CCSVI: could dehydration be a possible confounding variable?

“Way back in 1996 we wrote a letter to the Annals of Neurology highlighting the possibility of dehydration being a confounding factor when assessing MS’ers with progressive disease.”

Giovannoni et al. Urinary myelin basic protein-like material as a correlate of the progression of multiple sclerosis. Ann Neurol. 1996 Jul;40(1):128-9.

“What we had found in our own studies is that the concentration of particular substance in urine correlated with disability. Why? We subsequently showed that the reason for this was voluntary dehydration; MS’ers  with urinary symptoms often restrict their fluid intake to control troublesome urinary frequency, especially when quick access to toilet facilities may be limited, for example during hospital visits. Why is this important for CCSVI? The venous system is a capacitance system; i.e. it stores blood. When MS’ers dehydrate themselves they will almost certainly reduce the amount of blood in the venous system, which will result in a higher chance of finding collapsed veins when doing ultrasound or doppler studies as part of a work-up for CCSVI. This may explain why it is more common in MS’ers with progressive disease; they are more likely to have bladder problems and hence more likely to dehydrate themselves.”

“I wonder if the CCSVI investigators’ have considered this? Do you dehydrate yourself to control your bladder?”
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7 thoughts on “CCSVI: could dehydration be a possible confounding variable?”

  1. Very interesting Prof G.If you are interested why don’t you visit a centre performing CCSVI treatments and see with your own eyes. The doctor who performed my venoplasty said he would be very keen to share his experience and findings of venous insufficiency in MS patients with the neurological community.Regarding the ‘collapsed veins’; interestingly it does seem to be only the jugular and azygos veins that are involved. My venogram showed the shape of my jugular veins to have wide reservoir of blood in the lower third of the vein with very little downward flow beyond this, due to a considerable tight obstruction in the valve area below. My azygos on the other hand had significant narrowing in the mid part of the vein.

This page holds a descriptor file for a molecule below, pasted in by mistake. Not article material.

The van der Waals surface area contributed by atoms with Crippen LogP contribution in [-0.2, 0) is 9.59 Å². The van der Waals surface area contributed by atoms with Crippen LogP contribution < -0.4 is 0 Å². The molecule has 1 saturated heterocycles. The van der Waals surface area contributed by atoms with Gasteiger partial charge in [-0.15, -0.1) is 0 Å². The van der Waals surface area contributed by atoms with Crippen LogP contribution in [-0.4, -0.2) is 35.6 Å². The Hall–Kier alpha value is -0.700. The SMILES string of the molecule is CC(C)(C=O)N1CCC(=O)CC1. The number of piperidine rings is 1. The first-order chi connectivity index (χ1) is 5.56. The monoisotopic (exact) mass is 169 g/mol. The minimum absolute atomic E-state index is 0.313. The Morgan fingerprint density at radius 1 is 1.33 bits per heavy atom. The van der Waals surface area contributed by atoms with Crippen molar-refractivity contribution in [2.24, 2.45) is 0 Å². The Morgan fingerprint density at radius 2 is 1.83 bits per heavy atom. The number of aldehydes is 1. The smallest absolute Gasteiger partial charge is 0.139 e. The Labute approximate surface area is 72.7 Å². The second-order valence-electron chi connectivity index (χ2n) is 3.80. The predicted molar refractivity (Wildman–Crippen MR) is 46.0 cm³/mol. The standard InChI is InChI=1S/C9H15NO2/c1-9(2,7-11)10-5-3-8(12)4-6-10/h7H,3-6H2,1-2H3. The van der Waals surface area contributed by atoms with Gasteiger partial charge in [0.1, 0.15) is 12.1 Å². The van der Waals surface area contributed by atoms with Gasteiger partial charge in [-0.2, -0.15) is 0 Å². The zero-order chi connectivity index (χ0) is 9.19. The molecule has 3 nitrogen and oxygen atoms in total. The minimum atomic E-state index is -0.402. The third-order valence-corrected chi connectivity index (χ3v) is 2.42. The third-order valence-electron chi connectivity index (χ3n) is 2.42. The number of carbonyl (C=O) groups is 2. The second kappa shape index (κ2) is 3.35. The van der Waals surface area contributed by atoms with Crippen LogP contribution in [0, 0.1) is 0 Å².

2. John, do you think it would be possible to contact the people who have had procedures for CCSVI to see how they have done? Although, not a randomised trial it may provide some useful information. What do you think?

  3. I would be delighted to share my experiences and progress with you. I’ll drop you an email.

  4. I think there may be some people posting on the MS Society forum who have had this procedure; also, I think there is a website dedicated to proponents of CCSVI, where you may find people willing to share their experience.

  5. In answer to your question – yes, I am very careful not to drink too much and find myself 'caught short'. This is to do with the increased time it takes to get to the 'facilities' and the 'latch key' effect.

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